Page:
and enjoys the highest GDP per capita of the new member states in the European Union, at $ 27,654 in 2009, or 88% of the EU average. Slovenia today is a developed country that enjoys prosperity and stability, as well as a GDP per capita substantially higher than that of the other transitioning economies of Central Europe, which is approximately at the same level as New Zealand. Slovenia benefits from a well-educated and productive work force, and its political and economic institutions are vigorous and effective.

There is however a big difference in prosperity between Western Slovenia
Western Slovenia
Western Slovenia is one of the two NUTS-2 Regions of Slovenia. The region forms the western part of the country and includes the cities of Ljubljana, Koper, Kranj and Nova Gorica. It is the richer of the two regions of Slovenia and its GDP per capita is 105.4% of the European Union average ....

 (Ljubljana, the Slovenian Littoral
Slovenian Littoral
The Slovenian Littoral is a historical region of Slovenia. Its name recalls the historical Habsburg crown land of the Austrian Littoral, of which the Slovenian Littoral was a part....

 and Upper Carniola
Upper Carniola
Upper Carniola is a traditional region of Slovenia, the northern mountainous part of the larger Carniola region. The centre of the region is Kranj, while other urban centers include Jesenice, Tržič, Škofja Loka, Kamnik, and Domžale.- Historical background :...

) with a GDP per capita at 106.7% of the EU average, which is at the level of certain prosperous European areas such as East Flanders
East Flanders
East Flanders is a province of Flanders, one of the three regions of Belgium. It borders on the Netherlands and in Belgium on the provinces of Antwerp, Flemish Brabant , of Hainaut and of West Flanders...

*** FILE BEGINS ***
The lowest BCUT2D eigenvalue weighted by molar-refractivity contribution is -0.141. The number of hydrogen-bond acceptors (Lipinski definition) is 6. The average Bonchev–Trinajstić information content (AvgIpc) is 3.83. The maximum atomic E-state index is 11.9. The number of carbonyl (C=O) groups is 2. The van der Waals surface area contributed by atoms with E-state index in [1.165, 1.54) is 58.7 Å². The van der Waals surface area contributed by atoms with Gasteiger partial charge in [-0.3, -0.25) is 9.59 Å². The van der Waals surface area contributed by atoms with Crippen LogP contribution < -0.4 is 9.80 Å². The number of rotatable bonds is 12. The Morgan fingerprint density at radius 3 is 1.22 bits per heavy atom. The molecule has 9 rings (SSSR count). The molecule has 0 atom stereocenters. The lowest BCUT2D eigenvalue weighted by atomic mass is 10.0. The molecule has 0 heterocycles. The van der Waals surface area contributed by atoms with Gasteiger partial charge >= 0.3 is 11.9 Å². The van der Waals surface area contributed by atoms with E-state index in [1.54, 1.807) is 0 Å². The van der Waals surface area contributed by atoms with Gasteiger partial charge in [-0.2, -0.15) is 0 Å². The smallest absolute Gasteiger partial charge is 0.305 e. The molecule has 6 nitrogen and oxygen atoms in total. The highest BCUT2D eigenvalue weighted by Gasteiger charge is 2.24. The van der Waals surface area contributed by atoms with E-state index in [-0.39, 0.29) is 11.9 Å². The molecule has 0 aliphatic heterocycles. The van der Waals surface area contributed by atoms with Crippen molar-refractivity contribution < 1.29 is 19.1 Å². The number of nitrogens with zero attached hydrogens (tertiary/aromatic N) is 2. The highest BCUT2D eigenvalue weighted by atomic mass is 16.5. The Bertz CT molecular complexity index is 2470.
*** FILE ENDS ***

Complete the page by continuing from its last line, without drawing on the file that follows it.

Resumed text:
, Outer London
Outer London
Outer London is the name for the group of London Boroughs that form a ring around Inner London.These were areas that were not part of the County of London and became formally part of Greater London in 1965...

 or Alsace
Alsace
Alsace is the fifth-smallest of the 27 regions of France in land area , and the smallest in metropolitan France. It is also the seventh-most densely populated region in France and third most densely populated region in metropolitan France, with ca. 220 inhabitants per km²...

, and South Eastern Slovenia
Eastern Slovenia
Eastern Slovenia is one of the two NUTS-2 Regions of Slovenia. The region forms the eastern part of the country and includes the cities of Maribor, Celje and Velenje. It is the poorer of the two regions of Slovenia and its GDP per capita is 72.5% of the European Union average ....

 (Inner Carniola, Lower Carniola
Lower Carniola
Lower Carniola was a kreis of the historical Habsburg crown land of Carniola from 1849 till 1919 and is nowadays a traditional region of Slovenia. Its center is Novo Mesto, while other urban centers include Kočevje, Grosuplje, Krško, Trebnje, Mirna, Črnomelj, Semič, and Metlika.-See also:* Upper...

, Slovenian Styria, Slovenian Carinthia and Prekmurje
Prekmurje
Prekmurje is a geographically, linguistically, culturally and ethnically defined region settled by Slovenes and lying between the Mur River in Slovenia and the Rába Valley in the most western part of Hungary...

), which has a GDP per capita at 72.5% of the EU average, comparable to the poorest regions of Spain or Italy, such as Extremadura
Extremadura
Extremadura is an autonomous community of western Spain whose capital city is Mérida. Its component provinces are Cáceres and Badajoz. It is bordered by Portugal to the west...

 or Basilicata
Basilicata
Basilicata , also known as Lucania, is a region in the south of Italy, bordering on Campania to the west, Apulia to the north and east, and Calabria to the south, having one short southwestern coastline on the Tyrrhenian Sea between Campania in the northwest and Calabria in the southwest, and a...

. The economically most prosperous regions of Slovenia are Central Slovenia
Osrednjeslovenska statistical region